The species of this form are characterized by the great brilliancy of the gorgets of the males. The females are destitute of these fine colours. The rounded or cuneate form of the tail in these birds at once separates them from the members of the last-mentioned genus.
Habitat: Mexico. In summer it also occurs in California, and even as far north as Nootka Sound, and sometimes at Sitka.Plate 137 Selasphorus rufus Rufous Flame-bearer
Refer to the account of this species for my remarks respecting its not being identical with the Trochilus ruber of Linnæus; and also to a very interesting paper in the ‘Natural History of Washington-territory,’ by Drs. Cooper and Suckley.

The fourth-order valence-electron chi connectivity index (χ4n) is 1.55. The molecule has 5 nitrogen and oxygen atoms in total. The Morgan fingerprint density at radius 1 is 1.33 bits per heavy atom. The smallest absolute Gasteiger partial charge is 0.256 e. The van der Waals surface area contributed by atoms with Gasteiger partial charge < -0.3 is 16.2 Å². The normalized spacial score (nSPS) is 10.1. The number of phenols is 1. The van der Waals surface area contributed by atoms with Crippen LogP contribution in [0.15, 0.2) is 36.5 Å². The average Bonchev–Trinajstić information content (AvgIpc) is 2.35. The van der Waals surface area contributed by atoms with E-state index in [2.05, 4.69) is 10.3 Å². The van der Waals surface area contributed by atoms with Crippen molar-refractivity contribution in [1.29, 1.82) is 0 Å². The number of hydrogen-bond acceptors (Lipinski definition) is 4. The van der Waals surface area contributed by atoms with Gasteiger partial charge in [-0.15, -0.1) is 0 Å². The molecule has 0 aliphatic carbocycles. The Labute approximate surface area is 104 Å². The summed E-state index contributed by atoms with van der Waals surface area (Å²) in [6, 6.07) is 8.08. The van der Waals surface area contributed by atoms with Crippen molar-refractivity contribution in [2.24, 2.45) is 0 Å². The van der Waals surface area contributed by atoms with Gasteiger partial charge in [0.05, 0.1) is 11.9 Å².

Selasphorus Scintilla (Gould)
Habitat: The inner sides of the volcanic mountain Chiriqui in Costa Rica.Plate 138 Selasphorus Scintilla Little Flame-bearer
Habitat: Bolanos in Central MexicoPlate 139 Selasphorus Floresii Floresi’s Flamebearer
Habitat: Guatemala, Mexico, and, according to Dr. Baird, “through Rocky Mountains to Fort Bridger, Utah.”Plate 140 Selasphorus platycercus Broad-tailed Flame-bearer
I have observed that specimens from Guatemala are much smaller than those from the table lands of Mexico. M. Boucard found this bird at Oaxaca in Southern Mexico, and Mr. Salvin at Dueñas in Guatemala.
Featuring all 422 illustrated species from John Gould’s A Monograph of the Trochilidæ, or Family of Humming-Birds arranged by color.